Kymberli Cook: Yeah. Great. Um-hmm.
Marc Cortez: … I think deep down they think that the story actually starts performatively, and then either gets change to a story that's about grace at the end of the day, or grace gets layered over the top of a fundamentally …
Kymberli Cook: Where grace lets us then perform.
Marc Cortez: Yeah. They still [Inaudible comment] _____ [0:43:57] it's a story that's about performing [Inaudible comment] _____. And so I really worry, at least if you're going to articulate dominion or function or whatnot as the definition of the image, I think we really need to do a good job explaining how that doesn't land us in that sort of performative account of what it means to be human.
And then the relational view, I'll just say, that 99 percent of what I hear on the relational view, as I mentioned earlier, it really does sound to me like just the substantival or the functional view, a capacity for relationship or relating, in which case both of those worries would just come right back up. [Inaudible comment] _____ [0:44:35] capacity for relationality. What do I do with people who don't have whatever the requisite capacities are to participate in those relationships? If I turn it into a verb, what happens if I'm no longer capable of relating in the _____ ways?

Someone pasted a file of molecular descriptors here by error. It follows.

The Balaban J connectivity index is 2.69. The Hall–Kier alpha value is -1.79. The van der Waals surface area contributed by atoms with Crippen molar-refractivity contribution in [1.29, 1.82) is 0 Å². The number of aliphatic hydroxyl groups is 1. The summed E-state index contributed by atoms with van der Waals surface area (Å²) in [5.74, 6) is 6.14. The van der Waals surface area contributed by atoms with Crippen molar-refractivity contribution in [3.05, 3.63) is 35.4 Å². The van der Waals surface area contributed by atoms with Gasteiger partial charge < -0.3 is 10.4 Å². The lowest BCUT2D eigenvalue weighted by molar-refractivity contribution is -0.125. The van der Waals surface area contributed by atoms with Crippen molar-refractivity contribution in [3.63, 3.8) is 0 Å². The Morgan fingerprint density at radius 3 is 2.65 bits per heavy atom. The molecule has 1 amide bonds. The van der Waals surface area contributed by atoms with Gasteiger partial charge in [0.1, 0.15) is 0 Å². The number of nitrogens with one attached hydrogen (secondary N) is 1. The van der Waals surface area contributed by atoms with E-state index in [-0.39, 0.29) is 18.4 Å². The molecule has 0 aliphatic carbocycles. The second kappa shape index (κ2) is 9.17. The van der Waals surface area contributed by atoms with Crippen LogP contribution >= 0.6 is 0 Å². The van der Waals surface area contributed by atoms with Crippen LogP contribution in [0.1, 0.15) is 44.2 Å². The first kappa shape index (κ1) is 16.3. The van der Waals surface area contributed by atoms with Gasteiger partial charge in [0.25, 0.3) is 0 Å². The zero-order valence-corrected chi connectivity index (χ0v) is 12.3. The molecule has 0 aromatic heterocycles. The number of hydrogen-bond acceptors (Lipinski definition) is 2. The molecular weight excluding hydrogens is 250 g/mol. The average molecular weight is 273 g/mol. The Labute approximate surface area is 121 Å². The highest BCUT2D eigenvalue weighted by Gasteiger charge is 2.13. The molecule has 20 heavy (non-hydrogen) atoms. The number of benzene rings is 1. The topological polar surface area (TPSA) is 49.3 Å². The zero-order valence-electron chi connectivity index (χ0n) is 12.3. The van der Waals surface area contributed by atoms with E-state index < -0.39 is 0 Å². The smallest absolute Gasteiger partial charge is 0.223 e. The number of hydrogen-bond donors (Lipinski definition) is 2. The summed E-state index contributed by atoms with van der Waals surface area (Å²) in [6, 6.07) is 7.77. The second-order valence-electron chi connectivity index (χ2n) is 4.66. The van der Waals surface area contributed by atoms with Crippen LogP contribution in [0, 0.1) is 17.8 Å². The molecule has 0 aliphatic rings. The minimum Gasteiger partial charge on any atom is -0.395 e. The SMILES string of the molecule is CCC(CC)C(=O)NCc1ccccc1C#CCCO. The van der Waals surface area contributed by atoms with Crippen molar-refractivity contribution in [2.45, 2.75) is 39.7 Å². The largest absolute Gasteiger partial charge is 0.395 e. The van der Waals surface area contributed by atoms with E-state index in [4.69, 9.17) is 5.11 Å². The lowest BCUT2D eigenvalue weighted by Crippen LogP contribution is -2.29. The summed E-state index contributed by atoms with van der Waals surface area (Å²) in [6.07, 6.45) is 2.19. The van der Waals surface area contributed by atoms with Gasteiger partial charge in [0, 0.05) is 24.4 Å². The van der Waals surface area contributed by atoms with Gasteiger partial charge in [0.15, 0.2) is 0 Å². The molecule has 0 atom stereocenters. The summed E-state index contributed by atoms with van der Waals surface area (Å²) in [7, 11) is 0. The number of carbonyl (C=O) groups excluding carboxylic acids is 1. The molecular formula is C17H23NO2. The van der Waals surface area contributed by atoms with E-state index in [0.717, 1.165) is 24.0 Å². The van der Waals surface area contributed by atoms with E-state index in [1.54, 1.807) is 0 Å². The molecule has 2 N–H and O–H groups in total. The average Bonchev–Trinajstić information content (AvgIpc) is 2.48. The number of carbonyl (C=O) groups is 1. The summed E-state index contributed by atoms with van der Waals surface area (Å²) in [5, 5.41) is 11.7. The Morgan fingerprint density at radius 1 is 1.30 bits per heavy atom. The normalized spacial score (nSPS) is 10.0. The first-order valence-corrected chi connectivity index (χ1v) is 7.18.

So if I focused in on just that pure relationality, then I'll just say my worry there is I'm not entirely certain what we mean by that. What is this pure … What makes the relationship that we're experiencing right now different from the relationship between me and this chair next to me. [Inaudible comment] _____ [0:45:09] about capacities or functions or whatnot. If anything, I'm in a closer relationship with the chair right now than I am to you. But an image of God sort of relationality wants to dig deeper than that. [Inaudible comment] _____ fundamentally difference about what's going on between us than what's going on between me and the chair.